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ugliesReleased: 2006

In today’s world where achieving perfection seems to be key for most people, I cannot think of a better book to read than Uglies by Scott Westerfeld to spread the message that “perfection” is not all it’s cracked up to be.

Uglies is the first part of a trilogy, and though published 6 years ago in 2006 in the UK by Simon & Schuster UK Ltd, the underlying moral of the story will always run clear. Trying to achieve perfection through extreme means will never help you achieve ultimate happiness. The main plot is about a society in the future where people are either “ugly” or “pretty”, with people forever aiming to have better and more awesome surge to make themselves look extreme.

The plot revolves around the main character Tally Youngblood, a young girl on the verge of her sixteenth birthday. However, sixteenth birthdays mean a lot more in her world than just big parties and expensive presents; they mean becoming ‘pretty’. And all Tally has ever dreamt about is going through the routine surge that changes her ugly, normal face to that of a large, doe-eyed girl whose beauty will have everyone awestruck. Not only that, but she’ll also get to move to New Pretty Town where life will become one big bubbly party and where everyone has gone through the same process of becoming a beautiful version of themselves. Of course, this book is set some time in the future, in which our “rusty” world today has gone after almost being wiped out by a biological epidemic, thus forming the new society of making everyone look and think the same to avoid any more difference and conflict. However, Tally is yet to learn the real truth about the operation, and what it really does to pretty heads.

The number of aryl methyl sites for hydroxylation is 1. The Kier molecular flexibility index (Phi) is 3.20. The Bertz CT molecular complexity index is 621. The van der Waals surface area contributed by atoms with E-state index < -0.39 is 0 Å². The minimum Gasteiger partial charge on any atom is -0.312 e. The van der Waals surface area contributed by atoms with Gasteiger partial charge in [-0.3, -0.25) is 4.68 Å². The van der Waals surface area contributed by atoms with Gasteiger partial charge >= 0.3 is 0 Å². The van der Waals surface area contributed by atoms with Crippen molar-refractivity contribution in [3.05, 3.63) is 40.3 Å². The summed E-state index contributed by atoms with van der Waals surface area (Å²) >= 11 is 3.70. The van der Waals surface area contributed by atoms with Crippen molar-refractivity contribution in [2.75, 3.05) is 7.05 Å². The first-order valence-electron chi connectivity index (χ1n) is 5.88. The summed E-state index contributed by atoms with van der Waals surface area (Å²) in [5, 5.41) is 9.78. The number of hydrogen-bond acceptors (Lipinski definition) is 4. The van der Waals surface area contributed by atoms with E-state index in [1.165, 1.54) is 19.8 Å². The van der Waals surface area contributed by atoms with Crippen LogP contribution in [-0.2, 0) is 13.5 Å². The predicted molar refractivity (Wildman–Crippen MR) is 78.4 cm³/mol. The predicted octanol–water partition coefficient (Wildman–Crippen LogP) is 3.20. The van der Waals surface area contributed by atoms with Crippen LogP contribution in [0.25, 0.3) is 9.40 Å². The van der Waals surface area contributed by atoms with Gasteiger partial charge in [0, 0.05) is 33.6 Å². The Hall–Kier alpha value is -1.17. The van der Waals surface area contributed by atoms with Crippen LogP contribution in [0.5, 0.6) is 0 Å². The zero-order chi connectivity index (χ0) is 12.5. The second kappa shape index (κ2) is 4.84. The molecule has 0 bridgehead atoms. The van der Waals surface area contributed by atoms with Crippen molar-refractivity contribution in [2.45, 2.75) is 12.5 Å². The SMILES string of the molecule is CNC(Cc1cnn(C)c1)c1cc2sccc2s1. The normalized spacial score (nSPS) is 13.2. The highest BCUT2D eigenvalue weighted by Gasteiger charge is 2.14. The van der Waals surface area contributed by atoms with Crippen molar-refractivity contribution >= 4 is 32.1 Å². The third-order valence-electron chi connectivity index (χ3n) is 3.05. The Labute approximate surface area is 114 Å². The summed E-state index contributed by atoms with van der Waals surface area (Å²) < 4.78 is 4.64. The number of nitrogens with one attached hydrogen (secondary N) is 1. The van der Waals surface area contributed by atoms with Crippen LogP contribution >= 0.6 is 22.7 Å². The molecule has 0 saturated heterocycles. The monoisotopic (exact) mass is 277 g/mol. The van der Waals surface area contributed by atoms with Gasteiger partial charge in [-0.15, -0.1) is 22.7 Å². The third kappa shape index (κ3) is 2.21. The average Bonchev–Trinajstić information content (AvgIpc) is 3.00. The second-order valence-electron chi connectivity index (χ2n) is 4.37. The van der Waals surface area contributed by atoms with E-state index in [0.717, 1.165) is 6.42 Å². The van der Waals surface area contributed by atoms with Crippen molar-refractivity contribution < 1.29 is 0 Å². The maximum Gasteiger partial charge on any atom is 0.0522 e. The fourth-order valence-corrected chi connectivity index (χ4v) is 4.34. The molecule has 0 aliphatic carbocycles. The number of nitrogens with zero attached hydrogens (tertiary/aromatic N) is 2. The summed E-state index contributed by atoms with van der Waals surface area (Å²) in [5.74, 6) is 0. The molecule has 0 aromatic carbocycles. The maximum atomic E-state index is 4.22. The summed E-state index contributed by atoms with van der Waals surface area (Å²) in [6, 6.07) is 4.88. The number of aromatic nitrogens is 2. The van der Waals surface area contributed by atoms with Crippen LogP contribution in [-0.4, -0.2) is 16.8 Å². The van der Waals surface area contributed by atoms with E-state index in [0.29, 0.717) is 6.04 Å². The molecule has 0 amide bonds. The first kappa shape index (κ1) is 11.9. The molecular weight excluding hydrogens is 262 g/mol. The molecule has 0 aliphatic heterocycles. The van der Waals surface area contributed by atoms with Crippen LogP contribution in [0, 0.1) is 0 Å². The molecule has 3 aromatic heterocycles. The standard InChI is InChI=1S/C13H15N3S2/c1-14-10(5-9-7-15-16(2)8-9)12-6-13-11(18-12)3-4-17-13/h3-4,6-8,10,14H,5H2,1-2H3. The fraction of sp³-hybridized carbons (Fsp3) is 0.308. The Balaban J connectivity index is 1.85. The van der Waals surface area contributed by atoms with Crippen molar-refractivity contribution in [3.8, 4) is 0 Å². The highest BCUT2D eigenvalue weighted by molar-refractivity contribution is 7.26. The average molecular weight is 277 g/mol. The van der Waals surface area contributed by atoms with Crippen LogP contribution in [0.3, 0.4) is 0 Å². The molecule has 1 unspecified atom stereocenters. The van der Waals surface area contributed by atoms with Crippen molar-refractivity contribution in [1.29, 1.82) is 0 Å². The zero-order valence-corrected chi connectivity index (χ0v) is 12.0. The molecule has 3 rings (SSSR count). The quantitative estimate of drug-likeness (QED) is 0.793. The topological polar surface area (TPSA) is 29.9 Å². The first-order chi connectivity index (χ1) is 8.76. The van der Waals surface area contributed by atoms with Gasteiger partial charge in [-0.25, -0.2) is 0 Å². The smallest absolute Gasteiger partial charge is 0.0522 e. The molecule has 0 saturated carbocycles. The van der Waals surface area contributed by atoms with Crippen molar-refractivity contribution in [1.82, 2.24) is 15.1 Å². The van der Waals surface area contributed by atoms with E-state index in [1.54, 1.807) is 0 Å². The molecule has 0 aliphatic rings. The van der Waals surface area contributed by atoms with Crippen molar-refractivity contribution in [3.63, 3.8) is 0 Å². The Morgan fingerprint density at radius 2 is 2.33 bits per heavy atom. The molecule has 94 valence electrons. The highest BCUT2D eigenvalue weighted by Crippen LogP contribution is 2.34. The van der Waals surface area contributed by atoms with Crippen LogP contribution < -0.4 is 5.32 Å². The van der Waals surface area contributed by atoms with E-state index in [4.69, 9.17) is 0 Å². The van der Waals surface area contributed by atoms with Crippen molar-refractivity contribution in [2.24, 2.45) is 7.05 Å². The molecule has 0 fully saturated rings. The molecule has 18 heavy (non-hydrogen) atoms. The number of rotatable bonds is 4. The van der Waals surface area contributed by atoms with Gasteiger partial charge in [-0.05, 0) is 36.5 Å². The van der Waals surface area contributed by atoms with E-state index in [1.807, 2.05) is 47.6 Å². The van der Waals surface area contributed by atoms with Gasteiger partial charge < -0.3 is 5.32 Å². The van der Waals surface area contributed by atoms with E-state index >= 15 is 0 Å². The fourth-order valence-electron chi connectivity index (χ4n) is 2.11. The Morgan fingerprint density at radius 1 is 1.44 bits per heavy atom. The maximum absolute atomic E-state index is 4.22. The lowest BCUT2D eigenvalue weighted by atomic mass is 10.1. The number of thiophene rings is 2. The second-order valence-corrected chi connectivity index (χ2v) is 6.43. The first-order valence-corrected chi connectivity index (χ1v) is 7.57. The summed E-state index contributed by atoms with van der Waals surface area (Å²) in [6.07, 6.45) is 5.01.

Tally is joined by several other main characters in Uglies. One of these is Shay, her close friend who shares the same 16th birthday. Shay differs from Tally in that she is not your typical teen looking forward to becoming pretty, and she attempts to convince Tally to run away, to leave their protective City bubble and to find the Smoke, a small group of people who do not believe in becoming pretty and want to live like the pre-rusties, cavemen, gathering and hunting. Westerfeld makes Shay a feisty and strong female character, and I think influential heroins are vital to making any story that much more inspiring, and give young female readers a character to aspire to. After a run-in with the mysterious Special Circumstances, who end up giving Tally a very scary ultimatum, Tally sets off for a long adventure to the wilds, where she eventually finds and joins the Smoke. Tally is constantly reminding herself that she is not there for fun and games, but to bring her friend Shay back to the City but while she is there on her mission, Tally meets David, an ugly who sparks her interest. Here she experiences some new feelings and makes new friends, learning that becoming pretty and partying every night is not all there is to life. This is reinforced after meeting David’s parents and learning a secret that is to change the future of Tally’s world forever.

Without wanting to give away any major parts of the story, this first book of the trilogy ends on a cliff hanger, in which Tally becomes the heroin of the story, putting herself on the line to save the people of her City, and possibly the world.

Westerfeld uses some interesting dialogue in Uglies, with the characters using terminology such as “bubbly” and “surge” to appeal to younger readers and also to get across the theme that becoming ‘pretty’ turns you into something you’re not, making you speak and act in a different way as if you literally do have bubbles in your head instead of an intellectual brain. Other themes that weave through the story are of course fantasy and adventure. I recommend this book based on those themes, as it’s interesting to get different perspectives on futuristic ideas and what society could turn out to be like if we all head in the direction we are. I also highly recommend this book based on the romantic themes, not only in this first novel, but in the following two of the trilogy. If any readers love books such as Switched by Amanda Hocking or the ever popular Twilight by Stephenie Meyer, then this book is for you, love, adventure and mystery all in one go.

★★★★

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